The Vans Park Series Africa Continental Championships are just that, continental, and there were a few skaters in attendance who hail from various different countries. One such individual was Chenai Gwandure from Zimbabwe, a country we don’t hear much about in the skateboarding world. So we thought now was a good time to hit up Chenai and ask him about skating in his home country.
Portrait – Jansen van Staden
Where about do you come from originally?
I come from Harare, Zimbabwe. My roots are far out though, deep in the heart of Masvingo.
Did you start skating in Zimbabwe?
I found out about skateboarding in Zimbabwe, I was always drawn to it as a kid, but I started skateboarding in Johannesburg.
What is the scene like in Zim, are there any parks and what about potential street spots?
The scene in Zimbabwe is very small. There are skateboarders & longboarders in Harare and Bulawayo. There are roughly about 20 dudes in total, in both cities, trying to push something. There are no skateparks anywhere in Zimbabwe. The dudes in Harare have their local meeting spot they call ‘The Fountains’ which is this old run-down fountain which often gets flooded during rainy season. Thereʼs another spot called ‘Longcheng Plaza’, a shopping mall which was built by the Chinese in October 2012. Thereʼs a smooth surface for the homies to roll. Iʼm very curious about what kind of spots there are in Zimbabwe and I’m keen to make a trip up there to document that. I went on a family trip back in 2013 and saw some really rad spots in Masvingo. So bummed that I didnʼt take my board with me haha, but yeah something called me to go back to explore.
You regularly collect skate product for the scene in Zim, and you have an upcoming event back home, can you tell us about it?
It’s an arts and culture based event called the Jibilika Festival. They are hosting dance, music, film and skateboarding (for the first time). This is our opportunity to showcase skateboarding in the public eye in Zimbabwe. We are going to do a workshop where we teach children of all ages about what skateboarding is and show them how to roll. Thereʼll be a lil skate contest among the locals as well. I’m then going to donate all the goods I have to my fellow Skate Zimbabwe educators who will continue hosting skate clinics in recreational areas thereafter. Itʼs a very exciting venture and I trust and believe that skateboarding will be a more recognized sport/lifestyle in due time.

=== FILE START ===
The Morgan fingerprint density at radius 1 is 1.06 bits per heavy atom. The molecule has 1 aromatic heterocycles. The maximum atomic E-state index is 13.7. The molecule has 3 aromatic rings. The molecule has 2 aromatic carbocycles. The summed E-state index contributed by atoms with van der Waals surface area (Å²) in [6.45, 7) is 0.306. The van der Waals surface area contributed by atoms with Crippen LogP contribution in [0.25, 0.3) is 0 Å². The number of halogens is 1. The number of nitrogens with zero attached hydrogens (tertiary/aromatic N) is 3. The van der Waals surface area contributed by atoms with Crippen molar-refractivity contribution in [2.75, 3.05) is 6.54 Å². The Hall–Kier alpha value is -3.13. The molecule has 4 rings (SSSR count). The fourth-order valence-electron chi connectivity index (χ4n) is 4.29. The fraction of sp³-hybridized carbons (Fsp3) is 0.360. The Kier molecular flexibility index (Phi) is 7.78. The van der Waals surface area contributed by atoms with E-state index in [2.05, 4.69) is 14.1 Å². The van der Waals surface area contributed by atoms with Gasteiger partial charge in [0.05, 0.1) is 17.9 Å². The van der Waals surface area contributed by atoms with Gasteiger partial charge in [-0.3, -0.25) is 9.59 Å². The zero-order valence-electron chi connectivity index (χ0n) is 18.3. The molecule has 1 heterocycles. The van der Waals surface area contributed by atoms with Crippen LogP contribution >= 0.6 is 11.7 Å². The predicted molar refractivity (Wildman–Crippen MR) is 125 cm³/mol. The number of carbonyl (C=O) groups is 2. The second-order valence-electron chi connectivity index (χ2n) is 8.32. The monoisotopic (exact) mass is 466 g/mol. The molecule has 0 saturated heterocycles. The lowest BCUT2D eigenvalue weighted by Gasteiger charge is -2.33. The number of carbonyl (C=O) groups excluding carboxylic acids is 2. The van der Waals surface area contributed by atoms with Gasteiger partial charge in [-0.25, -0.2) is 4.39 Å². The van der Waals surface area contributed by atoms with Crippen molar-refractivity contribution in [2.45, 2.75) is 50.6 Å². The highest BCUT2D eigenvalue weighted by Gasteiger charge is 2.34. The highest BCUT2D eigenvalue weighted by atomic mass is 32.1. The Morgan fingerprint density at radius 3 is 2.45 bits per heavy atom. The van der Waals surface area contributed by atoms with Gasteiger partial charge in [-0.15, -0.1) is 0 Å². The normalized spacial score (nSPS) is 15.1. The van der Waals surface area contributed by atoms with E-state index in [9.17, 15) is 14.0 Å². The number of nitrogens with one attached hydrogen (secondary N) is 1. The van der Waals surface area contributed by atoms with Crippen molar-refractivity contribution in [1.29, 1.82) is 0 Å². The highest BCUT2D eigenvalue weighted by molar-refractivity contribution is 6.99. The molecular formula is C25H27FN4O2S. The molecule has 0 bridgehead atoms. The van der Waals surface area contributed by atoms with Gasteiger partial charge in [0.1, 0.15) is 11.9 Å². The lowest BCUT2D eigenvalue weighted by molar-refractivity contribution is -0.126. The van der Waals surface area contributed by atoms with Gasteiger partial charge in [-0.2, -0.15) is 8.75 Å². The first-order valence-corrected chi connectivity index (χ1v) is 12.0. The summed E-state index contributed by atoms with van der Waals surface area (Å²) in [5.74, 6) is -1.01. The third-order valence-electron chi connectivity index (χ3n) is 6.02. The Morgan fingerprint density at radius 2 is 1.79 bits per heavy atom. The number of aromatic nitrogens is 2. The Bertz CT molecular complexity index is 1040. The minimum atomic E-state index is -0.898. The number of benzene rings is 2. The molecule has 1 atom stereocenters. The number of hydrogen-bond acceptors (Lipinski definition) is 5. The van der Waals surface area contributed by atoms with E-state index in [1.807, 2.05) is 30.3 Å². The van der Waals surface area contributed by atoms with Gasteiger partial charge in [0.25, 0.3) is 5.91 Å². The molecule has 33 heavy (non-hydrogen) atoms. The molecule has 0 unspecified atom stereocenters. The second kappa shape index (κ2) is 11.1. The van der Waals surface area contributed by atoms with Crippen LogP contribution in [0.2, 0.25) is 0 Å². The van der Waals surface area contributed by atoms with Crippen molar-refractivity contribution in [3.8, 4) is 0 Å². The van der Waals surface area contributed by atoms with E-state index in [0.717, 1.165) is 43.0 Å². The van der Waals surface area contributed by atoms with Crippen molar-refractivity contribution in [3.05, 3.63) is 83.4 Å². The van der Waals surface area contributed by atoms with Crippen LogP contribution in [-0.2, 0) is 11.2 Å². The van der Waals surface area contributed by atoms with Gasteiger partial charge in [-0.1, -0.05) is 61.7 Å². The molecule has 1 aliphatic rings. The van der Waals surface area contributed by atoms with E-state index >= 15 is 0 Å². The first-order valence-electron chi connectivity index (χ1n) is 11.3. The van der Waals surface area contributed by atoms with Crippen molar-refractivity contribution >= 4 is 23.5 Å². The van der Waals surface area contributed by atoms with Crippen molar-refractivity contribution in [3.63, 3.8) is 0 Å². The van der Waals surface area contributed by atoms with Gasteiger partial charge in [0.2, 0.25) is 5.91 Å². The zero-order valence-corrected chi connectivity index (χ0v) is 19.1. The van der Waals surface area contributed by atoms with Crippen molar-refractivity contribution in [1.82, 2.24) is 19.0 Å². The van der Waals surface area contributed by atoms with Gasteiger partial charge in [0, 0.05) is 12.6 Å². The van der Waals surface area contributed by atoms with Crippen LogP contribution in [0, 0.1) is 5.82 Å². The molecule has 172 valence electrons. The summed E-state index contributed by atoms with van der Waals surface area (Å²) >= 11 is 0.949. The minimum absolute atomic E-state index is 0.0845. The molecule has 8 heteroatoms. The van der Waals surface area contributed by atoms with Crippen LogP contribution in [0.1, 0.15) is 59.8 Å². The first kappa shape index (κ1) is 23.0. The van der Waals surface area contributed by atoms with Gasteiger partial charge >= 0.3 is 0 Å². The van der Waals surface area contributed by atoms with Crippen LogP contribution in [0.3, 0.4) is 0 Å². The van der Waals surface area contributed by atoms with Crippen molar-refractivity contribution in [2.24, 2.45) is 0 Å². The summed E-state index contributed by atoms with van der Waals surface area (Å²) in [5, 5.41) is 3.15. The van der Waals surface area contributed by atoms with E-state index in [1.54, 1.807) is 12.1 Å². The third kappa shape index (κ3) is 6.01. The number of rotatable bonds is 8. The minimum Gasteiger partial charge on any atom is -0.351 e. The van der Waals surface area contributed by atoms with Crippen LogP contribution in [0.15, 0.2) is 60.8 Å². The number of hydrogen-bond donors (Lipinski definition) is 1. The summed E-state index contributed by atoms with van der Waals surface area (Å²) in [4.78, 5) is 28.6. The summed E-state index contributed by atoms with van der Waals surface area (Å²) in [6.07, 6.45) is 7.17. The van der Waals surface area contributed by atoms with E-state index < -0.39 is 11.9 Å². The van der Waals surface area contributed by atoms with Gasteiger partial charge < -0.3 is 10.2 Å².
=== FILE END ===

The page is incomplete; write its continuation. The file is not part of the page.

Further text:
How can people contact you if they would like to donate some stuff?
With the recent change in government, do you think Zim might open up to the outside world a bit more and do you think there will be any impact on the skate scene?
I believe so, skateboarding is a passport to global culture. I was really drawn to it from TV and I remember the first time I saw somebody roll past me. So I believe so. The youth in Zimbabwe are riddled with despair and despondency and need something promising for their futures. Many of them are stuck at home or idle on the streets. Drugs and theft has become the norm for them because there is nothing else to do. I heard that this festival hosts different African nations to showcase their art forms and so this could be a way to expand and grow as a part of that. I just hope that the love we share can spread everywhere and open doors for children in Zimbabwe and the outside world.
Photo – Grant Payne
Was the VPS Africa Continental Championships the first bowl contest you’ve skated?
Yes, it was. I had a lot of fun. Iʼm very grateful for the invite. If youʼve never skated bowl like me, start now! Itʼs like surfing and the slams are worth it
You just moved to Cape Town recently, have you been skating the Vans Shred Bowl much since it opened?
Unfortunately not. VPS was my 4th time in that bowl. Iʼm gonna try to make missions every week because itʼs such a privilege to be able to skate a world-class spot like that. By the time we are 60 weʼll still be rolling so might as well get this bowl thing down now.
So to end off, with the VPS Africa Continental Championships being an annual event, are we going to see you come back harder next year?
Yeeeeeaaawwwww!!!! Iʼd love to thank Vans, Session Magazine, The Shred, TNT and everybody who has donated to my drive. Skateboarding forever!
50-50 to hill bomb in Vredehoek – Photo Mosako Chalashika